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by Mark Lachs, November 18, 2010
In every environment I have ever practiced in — hospitals, offices, clinics, and nursing homes — patients and families who advocated for themselves got better care, so long as that advocacy was not obnoxious. The key is finding the sweet spot between wallflower and irritant.
I marvel, therefore, at how some of the most successful and assertive people clam up when they enter the hospital. ... I've had older patients who were about to undergo surgery sign a consent form after a discussion with the surgeon, only to call me afterward with a litany of questions they were too timid to ask the doctor — important questions, like "How many of these have you done before?" or "Will you actually do the surgery, or will it be a resident?" You've got to be kidding! I've seen people get more engaged in a discussion with their dry cleaner over why a stain didn't come out than with their doctor about a life-altering procedure they were about to have.
But no other hospital environment seems to produce temerity in patients and their families like the ER. This is understandable in one respect. If a physician or nurse is in the process of caring for patients with life-threatening trauma, it's natural to feel a bit hesitant about disturbing her. On the other hand, because of the general climate of chaos in most American emergency rooms these days, if you can't or won't speak up for yourself, it is very easy to get lost in the shuffle. Let me say it even more bluntly: While the ER is a very confusing place for someone of any age, it can be downright perilous for boomers and their families. It is essentially a four-alarm fire. And if you're not in flames, you will take a back seat to someone who is.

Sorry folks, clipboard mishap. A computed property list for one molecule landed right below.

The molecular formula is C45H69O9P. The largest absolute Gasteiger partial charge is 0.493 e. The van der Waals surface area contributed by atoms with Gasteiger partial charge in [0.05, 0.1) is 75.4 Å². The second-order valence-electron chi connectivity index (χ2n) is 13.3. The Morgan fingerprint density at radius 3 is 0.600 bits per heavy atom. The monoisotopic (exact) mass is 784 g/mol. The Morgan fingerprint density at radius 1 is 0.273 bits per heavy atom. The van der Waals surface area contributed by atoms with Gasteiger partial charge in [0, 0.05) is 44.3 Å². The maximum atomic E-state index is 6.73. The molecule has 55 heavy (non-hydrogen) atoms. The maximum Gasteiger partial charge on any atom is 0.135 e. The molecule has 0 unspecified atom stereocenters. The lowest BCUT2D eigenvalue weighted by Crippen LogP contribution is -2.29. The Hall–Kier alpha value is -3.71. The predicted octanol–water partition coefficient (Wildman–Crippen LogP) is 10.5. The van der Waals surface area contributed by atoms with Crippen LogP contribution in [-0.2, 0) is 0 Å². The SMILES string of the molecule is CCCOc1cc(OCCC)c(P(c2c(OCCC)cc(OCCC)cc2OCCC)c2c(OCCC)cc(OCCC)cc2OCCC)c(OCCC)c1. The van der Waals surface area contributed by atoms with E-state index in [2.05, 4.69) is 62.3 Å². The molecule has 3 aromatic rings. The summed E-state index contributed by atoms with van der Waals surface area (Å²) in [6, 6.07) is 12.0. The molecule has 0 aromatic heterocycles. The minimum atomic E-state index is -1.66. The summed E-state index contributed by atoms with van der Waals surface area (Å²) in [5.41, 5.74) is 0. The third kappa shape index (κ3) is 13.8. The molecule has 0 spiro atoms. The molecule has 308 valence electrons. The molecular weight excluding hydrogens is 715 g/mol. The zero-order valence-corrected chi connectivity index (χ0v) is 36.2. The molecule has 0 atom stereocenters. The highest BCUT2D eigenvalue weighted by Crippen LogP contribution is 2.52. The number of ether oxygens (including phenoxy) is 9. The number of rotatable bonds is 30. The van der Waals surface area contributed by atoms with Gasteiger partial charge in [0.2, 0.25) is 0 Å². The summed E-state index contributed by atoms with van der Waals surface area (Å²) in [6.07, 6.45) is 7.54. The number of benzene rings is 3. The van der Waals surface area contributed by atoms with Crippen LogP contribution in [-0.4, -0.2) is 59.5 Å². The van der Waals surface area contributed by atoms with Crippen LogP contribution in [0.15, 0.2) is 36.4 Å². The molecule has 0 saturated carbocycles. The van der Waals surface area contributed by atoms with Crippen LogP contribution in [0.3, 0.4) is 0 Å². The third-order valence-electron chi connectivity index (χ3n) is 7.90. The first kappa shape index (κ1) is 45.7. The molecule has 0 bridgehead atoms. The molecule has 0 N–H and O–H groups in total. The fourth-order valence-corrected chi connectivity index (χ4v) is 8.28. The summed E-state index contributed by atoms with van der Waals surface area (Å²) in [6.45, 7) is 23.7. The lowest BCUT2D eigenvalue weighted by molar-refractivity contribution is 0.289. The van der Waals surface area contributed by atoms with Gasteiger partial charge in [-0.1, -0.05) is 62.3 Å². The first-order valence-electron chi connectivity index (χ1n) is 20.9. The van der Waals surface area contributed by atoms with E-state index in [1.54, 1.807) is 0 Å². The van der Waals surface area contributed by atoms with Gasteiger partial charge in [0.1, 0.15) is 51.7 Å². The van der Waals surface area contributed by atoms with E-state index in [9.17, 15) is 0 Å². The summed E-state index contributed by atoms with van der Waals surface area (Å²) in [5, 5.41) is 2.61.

As a result of this, older people in the ER can languish needlessly as more pressing cases displace them. Compounding this problem is the tendency of many people as they age to develop communicative difficulties or mild confusion when they get sick. They may not be able to articulate a problem as precisely as a much younger adult. Providing details about history and medications can be harder. Physicians may subtly withdraw and move on to the next customer when this happens, perhaps ordering some nonspecific tests or x-rays, while they try to figure out what to do.
The solution: I always urge patients to bring a friend or family member with them to the ER. I'm well aware that many emergency departments do not permit this (except for children), but that is also changing. A patient who is confused or agitated is at high risk for falling or other injury, and there is simply not enough staff to baby-sit patients; what ER wants you to end up with a broken hip on top of whatever else you've got?
Treat Me, Not My Age, copyright © by Mark Lachs, is published by Viking, a division of Penguin Group (USA) Inc. Reprinted with permission. Read an interview with Mark Lachs.
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